While more digestible to those are lactose intolerant — because the lactose is converted to lactic acids which give yoghurt its distinctive tang — many prefer to avoid yoghurt altogether, as do vegans and some vegetarians. But all is not lost.
Backyard Café makes its own vegan Coconut Milk Yoghurt ($4.75 for 200g) using coconut milk as a base. This one is almost as thick as butter, creamy, and very coconutty. It is also naturally much sweeter than the others and missed the sourness of traditional yoghurt. We didn’t test how stable it is for cooking, but it would ideal for adding to desserts or fruits for a fruity, guilt and bloat-free twist.
For many, yoghurt has been condemned to the realms of being hoofed down over breakfast or a compromise on cream for dessert, where it adds creaminess without the waist-thickening calories of actual cream. But for many, it really comes into its own when combined with savoury foods. It adds a comforting coolness to spicy foods, it balances flavours and softens out dry ingredients (as when served with a cumin roasted cauliflower. You can up the yoghurty tang by stirring in a little lime juice).
Given Europe’s long, devotional and highly creative relationship with all things dairy, it would be easy to assume that yoghurt was first concocted on some ancient Greek goat farm, an accident of contamination perhaps, like cheese, or cooked up by some clever clogs in the cool cellars of a Gaulish kitchen, but that assumption would be wrong. Yoghurt’s earliest roots in fact lie in Asia. And it is in Asia where yoghurt also finds its most creative expressions.
Turkish, Indian, Pakistani and Middle Eastern cuisines have a much wider range of uses and forms for yoghurt than commonly seen in the West. Think, for example, of labneh and lassi (many of the Indian restaurants in Phnom Penh offer delicious, cooling lassis on their menus), and they all make extensive use of yoghurt in their dishes. The word yoghurt itself is in fact Turkish.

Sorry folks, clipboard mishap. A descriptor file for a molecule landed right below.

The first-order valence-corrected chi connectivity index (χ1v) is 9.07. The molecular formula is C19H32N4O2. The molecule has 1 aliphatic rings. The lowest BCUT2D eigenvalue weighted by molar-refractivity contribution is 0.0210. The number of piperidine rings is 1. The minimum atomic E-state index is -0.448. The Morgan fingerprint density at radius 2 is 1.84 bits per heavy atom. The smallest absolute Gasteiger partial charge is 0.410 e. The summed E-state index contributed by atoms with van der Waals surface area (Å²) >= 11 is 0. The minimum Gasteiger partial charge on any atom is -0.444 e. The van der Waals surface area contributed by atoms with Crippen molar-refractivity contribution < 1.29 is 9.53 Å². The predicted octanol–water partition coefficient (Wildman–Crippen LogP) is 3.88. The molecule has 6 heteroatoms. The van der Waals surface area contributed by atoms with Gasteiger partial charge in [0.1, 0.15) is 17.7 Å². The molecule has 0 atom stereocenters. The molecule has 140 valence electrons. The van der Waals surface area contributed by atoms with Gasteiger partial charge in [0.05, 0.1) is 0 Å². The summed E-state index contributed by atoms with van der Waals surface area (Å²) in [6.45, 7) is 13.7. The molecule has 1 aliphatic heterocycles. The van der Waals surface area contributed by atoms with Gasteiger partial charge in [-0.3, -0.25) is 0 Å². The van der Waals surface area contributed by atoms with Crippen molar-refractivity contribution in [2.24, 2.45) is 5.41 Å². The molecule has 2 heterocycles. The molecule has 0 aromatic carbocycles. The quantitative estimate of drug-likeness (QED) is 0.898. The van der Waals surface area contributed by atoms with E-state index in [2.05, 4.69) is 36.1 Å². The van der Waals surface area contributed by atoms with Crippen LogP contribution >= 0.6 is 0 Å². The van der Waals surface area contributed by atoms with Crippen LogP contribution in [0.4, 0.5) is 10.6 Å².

But to get you inspired at home, we came across this simple recipe for roasted lamb, that uses all of yoghurt’s natural virtues to create even richer, more tender and flavourful meat. It turns out that yoghurt has spectacular reach when it comes to tenderising meats. No one is quite sure how yet, but it is thought that the calcium interacts with the protein in the meat that allows it to be drawn deep beneath the surface.
To make your perfect marinade, simply combine 150g plain yoghurt with 1 tbsp of olive oil, 1 tbsp dried oregano, juice from one lemon and sea salt. Add some crushed garlic too if you like. Slather it over your leg of lamb (with the silver skin removed), then leave it overnight in the fridge. Before roasting, take the leg out of the fridge and allow it to come to room temperature, then roast as you normally would. No need to remove the marinade. Then, bon appétit!